Improving Treatment of Depression Among Latinos With Diabetes Using Project Dulce and IMPACT

  1. Todd P. Gilmer, PHD1,
  2. Chris Walker, MPH2,
  3. Elizabeth D. Johnson, MSW2,
  4. Athena Philis-Tsimikas, MD2 and
  5. Jürgen Unützer, MD3
  1. 1Department of Family and Preventive Medicine, University of California, San Diego, La Jolla, California
  2. 2Whittier Institute for Diabetes, La Jolla, California
  3. 3Department of Psychiatry, University of Washington School of Medicine, Seattle, Washington
  1. Corresponding author: Todd P. Gilmer, tgilmer{at}ucsd.edu

Abstract

OBJECTIVE—To assess the feasibility and cost of integrating diabetes and depression care management in three community clinics serving a low-income and predominately Spanish-speaking Latino population.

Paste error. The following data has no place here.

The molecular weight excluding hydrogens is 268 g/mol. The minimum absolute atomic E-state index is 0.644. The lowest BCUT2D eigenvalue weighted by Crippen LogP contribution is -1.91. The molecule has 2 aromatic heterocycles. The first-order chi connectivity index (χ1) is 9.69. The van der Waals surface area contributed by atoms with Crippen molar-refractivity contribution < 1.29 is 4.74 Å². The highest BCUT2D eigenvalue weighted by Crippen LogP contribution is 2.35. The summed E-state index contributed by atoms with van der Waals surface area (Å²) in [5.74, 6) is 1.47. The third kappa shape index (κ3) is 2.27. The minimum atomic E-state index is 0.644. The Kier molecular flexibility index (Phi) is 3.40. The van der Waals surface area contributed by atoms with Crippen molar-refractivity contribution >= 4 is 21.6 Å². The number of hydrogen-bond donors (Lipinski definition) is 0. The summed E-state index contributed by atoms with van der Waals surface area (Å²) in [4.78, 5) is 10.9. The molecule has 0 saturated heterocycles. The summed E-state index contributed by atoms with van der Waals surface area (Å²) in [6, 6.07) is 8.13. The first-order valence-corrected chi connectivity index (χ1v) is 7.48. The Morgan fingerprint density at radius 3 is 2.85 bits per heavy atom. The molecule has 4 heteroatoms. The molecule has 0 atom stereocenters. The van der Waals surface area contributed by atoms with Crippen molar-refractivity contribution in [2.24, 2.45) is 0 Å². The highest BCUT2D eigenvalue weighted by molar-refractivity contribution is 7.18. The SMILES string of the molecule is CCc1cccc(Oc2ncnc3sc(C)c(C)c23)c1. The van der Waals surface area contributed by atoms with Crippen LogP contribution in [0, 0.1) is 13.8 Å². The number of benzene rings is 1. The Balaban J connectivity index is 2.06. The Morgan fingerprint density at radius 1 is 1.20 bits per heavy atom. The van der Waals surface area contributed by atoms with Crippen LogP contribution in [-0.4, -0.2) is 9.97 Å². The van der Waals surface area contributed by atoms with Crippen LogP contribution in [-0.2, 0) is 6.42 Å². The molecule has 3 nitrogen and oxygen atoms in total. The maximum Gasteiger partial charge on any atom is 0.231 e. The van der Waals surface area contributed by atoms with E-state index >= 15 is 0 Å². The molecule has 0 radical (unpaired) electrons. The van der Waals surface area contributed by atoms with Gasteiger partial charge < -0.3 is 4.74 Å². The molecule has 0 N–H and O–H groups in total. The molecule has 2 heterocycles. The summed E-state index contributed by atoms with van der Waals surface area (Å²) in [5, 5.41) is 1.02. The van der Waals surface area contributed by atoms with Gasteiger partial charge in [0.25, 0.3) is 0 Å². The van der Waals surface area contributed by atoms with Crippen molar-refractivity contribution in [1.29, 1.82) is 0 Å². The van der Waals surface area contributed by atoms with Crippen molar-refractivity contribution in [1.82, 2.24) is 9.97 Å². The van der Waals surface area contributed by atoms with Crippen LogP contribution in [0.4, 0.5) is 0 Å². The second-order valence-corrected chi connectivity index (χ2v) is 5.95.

RESEARCH DESIGN AND METHODS—We screened diabetes patients for depression, and for those with depressive symptoms, we provided depression care management. We assessed changes in depressive symptoms using the Patient Health Questionnaire-9 (PHQ-9), diabetes self-care activities (nutrition, exercise, and medication adherence), and costs.

RESULTS—Thirty-three percent of patients with diabetes had symptoms of major depression. Among 99 patients completing the study, PHQ-9 scores declined by an average of 7.5 points from 14.8 to 7.3 (P < 0.001). Clients averaged 6.7 visits with the care manager during the study period. Costs of depression care management were estimated to be $512 per participant.

CONCLUSIONS—Adding a depression care manager to an existing diabetes management team was effective at reducing depressive symptoms at a reasonable cost.